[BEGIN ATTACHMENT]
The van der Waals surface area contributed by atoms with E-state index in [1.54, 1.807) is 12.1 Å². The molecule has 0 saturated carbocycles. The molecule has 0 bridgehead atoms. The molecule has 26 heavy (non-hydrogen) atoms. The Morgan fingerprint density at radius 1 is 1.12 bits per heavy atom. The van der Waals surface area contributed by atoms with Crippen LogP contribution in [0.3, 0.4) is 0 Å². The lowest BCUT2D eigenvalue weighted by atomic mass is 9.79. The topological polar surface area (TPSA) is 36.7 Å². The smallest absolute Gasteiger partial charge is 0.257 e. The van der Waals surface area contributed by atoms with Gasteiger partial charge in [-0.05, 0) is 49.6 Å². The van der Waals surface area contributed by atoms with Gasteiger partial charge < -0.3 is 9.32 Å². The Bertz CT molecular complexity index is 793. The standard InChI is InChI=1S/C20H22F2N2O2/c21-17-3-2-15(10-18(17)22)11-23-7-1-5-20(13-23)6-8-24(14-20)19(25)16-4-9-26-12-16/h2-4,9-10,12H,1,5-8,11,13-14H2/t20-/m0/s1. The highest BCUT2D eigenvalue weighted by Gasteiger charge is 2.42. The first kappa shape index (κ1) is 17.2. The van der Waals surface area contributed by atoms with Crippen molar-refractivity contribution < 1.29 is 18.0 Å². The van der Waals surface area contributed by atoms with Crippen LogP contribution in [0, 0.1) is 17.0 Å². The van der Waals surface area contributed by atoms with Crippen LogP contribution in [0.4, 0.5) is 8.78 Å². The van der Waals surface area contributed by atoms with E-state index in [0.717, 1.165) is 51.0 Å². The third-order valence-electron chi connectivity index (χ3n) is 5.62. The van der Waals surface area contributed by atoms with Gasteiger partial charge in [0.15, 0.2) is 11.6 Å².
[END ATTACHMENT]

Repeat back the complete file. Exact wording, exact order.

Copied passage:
The van der Waals surface area contributed by atoms with E-state index in [1.54, 1.807) is 12.1 Å². The molecule has 0 saturated carbocycles. The molecule has 0 bridgehead atoms. The molecule has 26 heavy (non-hydrogen) atoms. The Morgan fingerprint density at radius 1 is 1.12 bits per heavy atom. The van der Waals surface area contributed by atoms with Crippen LogP contribution in [0.3, 0.4) is 0 Å². The lowest BCUT2D eigenvalue weighted by atomic mass is 9.79. The topological polar surface area (TPSA) is 36.7 Å². The smallest absolute Gasteiger partial charge is 0.257 e. The van der Waals surface area contributed by atoms with Gasteiger partial charge in [-0.05, 0) is 49.6 Å². The van der Waals surface area contributed by atoms with Gasteiger partial charge < -0.3 is 9.32 Å². The Bertz CT molecular complexity index is 793. The standard InChI is InChI=1S/C20H22F2N2O2/c21-17-3-2-15(10-18(17)22)11-23-7-1-5-20(13-23)6-8-24(14-20)19(25)16-4-9-26-12-16/h2-4,9-10,12H,1,5-8,11,13-14H2/t20-/m0/s1. The highest BCUT2D eigenvalue weighted by Gasteiger charge is 2.42. The first kappa shape index (κ1) is 17.2. The van der Waals surface area contributed by atoms with Crippen molar-refractivity contribution < 1.29 is 18.0 Å². The van der Waals surface area contributed by atoms with Crippen LogP contribution in [0, 0.1) is 17.0 Å². The van der Waals surface area contributed by atoms with Crippen LogP contribution in [0.4, 0.5) is 8.78 Å². The van der Waals surface area contributed by atoms with E-state index in [0.717, 1.165) is 51.0 Å². The third-order valence-electron chi connectivity index (χ3n) is 5.62. The van der Waals surface area contributed by atoms with Gasteiger partial charge in [0.15, 0.2) is 11.6 Å².